There's an absolutely wonderful short film by European filmmaker Christine Rabette entitled "Merci". In this exceptional 8 minute movie, not a word is spoken. Emotions, however, are conveyed with powerful imagery. The scene opens with an underground rail system and moves into a Metro car. The riders are nearly colorless...bland, beige, drab and downtrodden. Every face has a frown upon it. Every eye is downcast. It's a gloomy, depressing scene. The viewer feels the degradation, the monotony and the bleakness of the lives of the riders.

At the next Metro stop a smiling, robust, jolly man steps onto the train. Despite his grin, no one meets his gaze. He begins to chuckle, at first. Then guffaws. The train riders look aghast initially, or even disgusted. Yet, his laughter is infectious. Before long, the woman next to him is laughing along with him. The serious, stern riders further away begin to smile to themselves. Within an instant they, too, are giggling. A moment passes and the entire train is filled with optimistic, joyful mirth. As the Metro pulls into another stop, The Laughing Bodhisattva departs. But he leaves behind a much happier car.

For the past few weeks, I've felt quite a bit like the discouraged riders on that subway. One situation after another has left me depleted. Once again, I'm unwell. Although we don't have a diagnosis yet, I'm in nearly constant severe pain and am suffering from other ailments. It's been extremely difficult to get a doctor to return  my calls. In the hospital, it was nearly impossible to find anyone to even really listen to me. They were simply too busy to meet my gaze. In a sense, those health care professionals were riding on this same sad Metro car along with me. Additionally, my husband just lost his job. More than that, he lost his career, due to downsizing. He's a well educated, hard working man and has always been employed. This blow has also been extremely demoralizing...not to mention that it's terrifying in this economy. My heart has been so heavy, it's been close to breaking for good.

Yet, I had my own personal Bodhisattva appear, in canine form, this morning. My dog, Dakota, is a rescue. She's a beautiful Shiloh Shepherd. She came to us with many fears and has slowly been emerging from her personal troubled subway ride. As Dakota has gained in confidence, a mischievous sprite has taken form. I woke up to find her snuggling with me in bed. This isn't surprising. Dakota is very cuddly. What was unexpected, at any rate, was that my entire bed was covered in toilet paper. Not only was Dakota wrapped up like a mummy, but my other dog, Murphy (a Newfoundland-Golden Retriever mix) also was quietly bearing the binds of his wrappings. My lamps were covered. My robe, next to the bed, was covered. Somehow, my Kindle was completely wrapped up in its own package, as was the remote control to the television. There was toilet paper from headboard to the end of my bed, draping us all in a cocoon. It was as if I woke up in a canopy bed made of toilet paper. Miraculously, none of it was really broken. It was all looping, long, entire rolls. And, I'd slept through the entire construction. My crimson and gold bedding was lost in a sea of white. Seeing through the curtains of toilet paper, I saw two beautiful, mirthful eyes. Dakota had been waiting for me to wake up.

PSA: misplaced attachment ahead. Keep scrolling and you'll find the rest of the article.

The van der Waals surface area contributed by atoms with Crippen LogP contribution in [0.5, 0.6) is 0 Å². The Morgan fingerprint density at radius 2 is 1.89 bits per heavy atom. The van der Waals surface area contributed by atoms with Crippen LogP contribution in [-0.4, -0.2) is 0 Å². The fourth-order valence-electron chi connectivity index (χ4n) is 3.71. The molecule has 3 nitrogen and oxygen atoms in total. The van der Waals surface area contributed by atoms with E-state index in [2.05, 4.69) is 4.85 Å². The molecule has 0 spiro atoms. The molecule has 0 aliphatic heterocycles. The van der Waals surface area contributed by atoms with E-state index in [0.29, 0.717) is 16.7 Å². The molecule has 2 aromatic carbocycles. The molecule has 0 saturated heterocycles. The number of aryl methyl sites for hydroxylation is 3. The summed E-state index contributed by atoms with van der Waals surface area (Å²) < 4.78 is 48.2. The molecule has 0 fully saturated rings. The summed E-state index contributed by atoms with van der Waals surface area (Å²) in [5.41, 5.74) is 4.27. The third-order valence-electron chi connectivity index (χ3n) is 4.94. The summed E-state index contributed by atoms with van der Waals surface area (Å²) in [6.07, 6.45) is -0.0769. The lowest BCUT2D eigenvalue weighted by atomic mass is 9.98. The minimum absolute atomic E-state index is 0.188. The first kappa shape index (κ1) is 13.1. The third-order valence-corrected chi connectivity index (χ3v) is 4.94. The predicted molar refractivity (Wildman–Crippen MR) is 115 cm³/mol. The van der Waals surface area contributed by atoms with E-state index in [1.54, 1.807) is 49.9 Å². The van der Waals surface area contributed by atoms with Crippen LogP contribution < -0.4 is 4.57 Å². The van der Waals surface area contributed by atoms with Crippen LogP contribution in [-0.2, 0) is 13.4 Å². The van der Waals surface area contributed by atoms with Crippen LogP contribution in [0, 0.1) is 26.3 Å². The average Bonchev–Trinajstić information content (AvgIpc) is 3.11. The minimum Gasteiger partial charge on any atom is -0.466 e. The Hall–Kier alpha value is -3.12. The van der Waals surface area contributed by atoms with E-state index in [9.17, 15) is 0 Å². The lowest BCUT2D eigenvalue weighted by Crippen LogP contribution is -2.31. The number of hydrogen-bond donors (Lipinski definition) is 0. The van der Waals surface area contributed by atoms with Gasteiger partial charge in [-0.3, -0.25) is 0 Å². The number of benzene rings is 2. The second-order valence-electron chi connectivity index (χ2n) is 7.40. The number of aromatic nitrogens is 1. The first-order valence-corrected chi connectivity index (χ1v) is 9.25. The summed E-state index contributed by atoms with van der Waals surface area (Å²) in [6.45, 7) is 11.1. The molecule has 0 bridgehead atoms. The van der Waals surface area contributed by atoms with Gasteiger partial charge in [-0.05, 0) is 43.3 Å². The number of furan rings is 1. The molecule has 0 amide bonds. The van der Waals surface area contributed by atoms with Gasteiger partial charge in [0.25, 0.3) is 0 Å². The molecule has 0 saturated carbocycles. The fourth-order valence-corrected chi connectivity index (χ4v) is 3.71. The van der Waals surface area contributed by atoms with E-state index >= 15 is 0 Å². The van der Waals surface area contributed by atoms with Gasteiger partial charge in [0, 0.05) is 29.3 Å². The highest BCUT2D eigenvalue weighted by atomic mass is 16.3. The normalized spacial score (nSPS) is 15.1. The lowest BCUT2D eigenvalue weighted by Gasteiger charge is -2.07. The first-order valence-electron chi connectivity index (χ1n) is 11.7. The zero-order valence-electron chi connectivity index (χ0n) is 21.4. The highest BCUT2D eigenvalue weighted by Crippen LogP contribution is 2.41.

Although Dakota couldn't begin laughing herself, I knew that this was her gift to me. Her sprightly, goofy antics were the medicine I needed. I laughed. And laughed. And laughed. Dakota got up and rollicked around with the now destroyed toilet paper castle. She jumped. She whirled. She nearly pulled me out of bed with her merry shenanigans. I loved every second.

Are our problems solved? No. Do we have any answers to the fearful question we face? Also, no. But Dakota gave me a precious treat: the ability to look at the present moment with joy in my heart. When you think about it, isn't that what we all need?  Life isn't about the long term; it's about loving each day as if comes, finding the bright spots and steering your course towards them. It's also about laughter through tears. If we can't laugh during our times of trial, then we won't see the miracles that are right in front of us...even if those miracles are created by a dog with a penchant for toilet paper.